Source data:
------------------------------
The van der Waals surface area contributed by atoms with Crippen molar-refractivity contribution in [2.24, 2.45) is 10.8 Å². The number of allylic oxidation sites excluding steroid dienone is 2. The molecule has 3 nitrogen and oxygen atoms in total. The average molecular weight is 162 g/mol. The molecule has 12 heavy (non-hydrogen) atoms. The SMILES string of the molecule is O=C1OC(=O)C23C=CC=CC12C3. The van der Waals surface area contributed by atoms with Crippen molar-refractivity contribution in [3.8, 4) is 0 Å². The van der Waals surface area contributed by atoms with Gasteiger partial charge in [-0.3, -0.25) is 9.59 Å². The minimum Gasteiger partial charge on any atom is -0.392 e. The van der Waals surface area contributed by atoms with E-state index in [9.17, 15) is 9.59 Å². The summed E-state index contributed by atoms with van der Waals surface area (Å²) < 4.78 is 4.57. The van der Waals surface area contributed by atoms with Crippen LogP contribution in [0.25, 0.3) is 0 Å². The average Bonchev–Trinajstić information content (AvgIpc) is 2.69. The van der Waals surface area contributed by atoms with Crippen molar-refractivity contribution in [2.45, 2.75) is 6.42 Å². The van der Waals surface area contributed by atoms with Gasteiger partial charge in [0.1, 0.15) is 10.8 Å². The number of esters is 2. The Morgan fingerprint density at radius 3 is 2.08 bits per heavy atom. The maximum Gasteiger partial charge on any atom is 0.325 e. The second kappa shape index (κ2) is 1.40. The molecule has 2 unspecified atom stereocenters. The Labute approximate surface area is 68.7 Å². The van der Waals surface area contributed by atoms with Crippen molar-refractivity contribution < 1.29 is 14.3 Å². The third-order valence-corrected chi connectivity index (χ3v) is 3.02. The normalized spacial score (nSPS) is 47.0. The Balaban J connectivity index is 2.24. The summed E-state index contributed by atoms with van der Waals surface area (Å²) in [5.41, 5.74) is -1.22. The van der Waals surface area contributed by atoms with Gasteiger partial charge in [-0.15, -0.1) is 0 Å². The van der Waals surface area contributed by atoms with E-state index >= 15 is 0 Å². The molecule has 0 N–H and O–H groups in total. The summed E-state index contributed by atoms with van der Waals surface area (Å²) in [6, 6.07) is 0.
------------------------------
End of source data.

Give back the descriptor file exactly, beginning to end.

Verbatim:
The van der Waals surface area contributed by atoms with Crippen molar-refractivity contribution in [2.24, 2.45) is 10.8 Å². The number of allylic oxidation sites excluding steroid dienone is 2. The molecule has 3 nitrogen and oxygen atoms in total. The average molecular weight is 162 g/mol. The molecule has 12 heavy (non-hydrogen) atoms. The SMILES string of the molecule is O=C1OC(=O)C23C=CC=CC12C3. The van der Waals surface area contributed by atoms with Crippen molar-refractivity contribution in [3.8, 4) is 0 Å². The van der Waals surface area contributed by atoms with Gasteiger partial charge in [-0.3, -0.25) is 9.59 Å². The minimum Gasteiger partial charge on any atom is -0.392 e. The van der Waals surface area contributed by atoms with E-state index in [9.17, 15) is 9.59 Å². The summed E-state index contributed by atoms with van der Waals surface area (Å²) < 4.78 is 4.57. The van der Waals surface area contributed by atoms with Crippen LogP contribution in [0.25, 0.3) is 0 Å². The average Bonchev–Trinajstić information content (AvgIpc) is 2.69. The van der Waals surface area contributed by atoms with Crippen molar-refractivity contribution in [2.45, 2.75) is 6.42 Å². The van der Waals surface area contributed by atoms with Gasteiger partial charge in [0.1, 0.15) is 10.8 Å². The number of esters is 2. The Morgan fingerprint density at radius 3 is 2.08 bits per heavy atom. The maximum Gasteiger partial charge on any atom is 0.325 e. The second kappa shape index (κ2) is 1.40. The molecule has 2 unspecified atom stereocenters. The Labute approximate surface area is 68.7 Å². The van der Waals surface area contributed by atoms with Crippen molar-refractivity contribution < 1.29 is 14.3 Å². The third-order valence-corrected chi connectivity index (χ3v) is 3.02. The normalized spacial score (nSPS) is 47.0. The Balaban J connectivity index is 2.24. The summed E-state index contributed by atoms with van der Waals surface area (Å²) in [5.41, 5.74) is -1.22. The van der Waals surface area contributed by atoms with Gasteiger partial charge in [-0.15, -0.1) is 0 Å². The van der Waals surface area contributed by atoms with E-state index >= 15 is 0 Å². The molecule has 0 N–H and O–H groups in total. The summed E-state index contributed by atoms with van der Waals surface area (Å²) in [6, 6.07) is 0.